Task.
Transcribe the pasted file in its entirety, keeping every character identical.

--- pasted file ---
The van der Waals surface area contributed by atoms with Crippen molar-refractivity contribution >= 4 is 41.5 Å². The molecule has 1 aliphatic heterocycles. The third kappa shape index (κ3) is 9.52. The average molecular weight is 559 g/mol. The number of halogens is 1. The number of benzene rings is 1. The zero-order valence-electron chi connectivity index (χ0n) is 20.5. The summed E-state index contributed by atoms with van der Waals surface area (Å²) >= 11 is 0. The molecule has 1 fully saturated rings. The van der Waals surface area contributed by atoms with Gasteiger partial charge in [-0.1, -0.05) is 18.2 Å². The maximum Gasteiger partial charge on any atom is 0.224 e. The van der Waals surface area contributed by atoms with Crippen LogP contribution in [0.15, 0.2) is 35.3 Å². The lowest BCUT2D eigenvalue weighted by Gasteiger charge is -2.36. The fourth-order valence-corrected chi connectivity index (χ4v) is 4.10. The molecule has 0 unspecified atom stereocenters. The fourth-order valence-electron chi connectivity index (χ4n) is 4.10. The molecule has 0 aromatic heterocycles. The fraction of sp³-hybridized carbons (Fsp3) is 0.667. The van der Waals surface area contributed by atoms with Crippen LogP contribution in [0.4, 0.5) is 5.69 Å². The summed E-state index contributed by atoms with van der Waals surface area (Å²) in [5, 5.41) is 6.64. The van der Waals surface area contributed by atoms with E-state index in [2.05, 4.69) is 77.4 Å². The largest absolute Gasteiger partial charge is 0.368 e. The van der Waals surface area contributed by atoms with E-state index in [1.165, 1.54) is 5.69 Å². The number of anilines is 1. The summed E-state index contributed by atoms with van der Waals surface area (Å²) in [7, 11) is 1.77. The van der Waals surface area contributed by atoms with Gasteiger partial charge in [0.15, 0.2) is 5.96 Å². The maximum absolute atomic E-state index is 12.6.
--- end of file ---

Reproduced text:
The van der Waals surface area contributed by atoms with Crippen molar-refractivity contribution >= 4 is 41.5 Å². The molecule has 1 aliphatic heterocycles. The third kappa shape index (κ3) is 9.52. The average molecular weight is 559 g/mol. The number of halogens is 1. The number of benzene rings is 1. The zero-order valence-electron chi connectivity index (χ0n) is 20.5. The summed E-state index contributed by atoms with van der Waals surface area (Å²) >= 11 is 0. The molecule has 1 fully saturated rings. The van der Waals surface area contributed by atoms with Gasteiger partial charge in [-0.1, -0.05) is 18.2 Å². The maximum Gasteiger partial charge on any atom is 0.224 e. The van der Waals surface area contributed by atoms with Crippen LogP contribution in [0.15, 0.2) is 35.3 Å². The lowest BCUT2D eigenvalue weighted by Gasteiger charge is -2.36. The fourth-order valence-corrected chi connectivity index (χ4v) is 4.10. The molecule has 0 unspecified atom stereocenters. The fourth-order valence-electron chi connectivity index (χ4n) is 4.10. The molecule has 0 aromatic heterocycles. The fraction of sp³-hybridized carbons (Fsp3) is 0.667. The van der Waals surface area contributed by atoms with Crippen LogP contribution in [0.4, 0.5) is 5.69 Å². The summed E-state index contributed by atoms with van der Waals surface area (Å²) in [5, 5.41) is 6.64. The van der Waals surface area contributed by atoms with E-state index in [2.05, 4.69) is 77.4 Å². The largest absolute Gasteiger partial charge is 0.368 e. The van der Waals surface area contributed by atoms with E-state index in [1.165, 1.54) is 5.69 Å². The number of anilines is 1. The summed E-state index contributed by atoms with van der Waals surface area (Å²) in [7, 11) is 1.77. The van der Waals surface area contributed by atoms with Gasteiger partial charge in [0.15, 0.2) is 5.96 Å². The maximum absolute atomic E-state index is 12.6.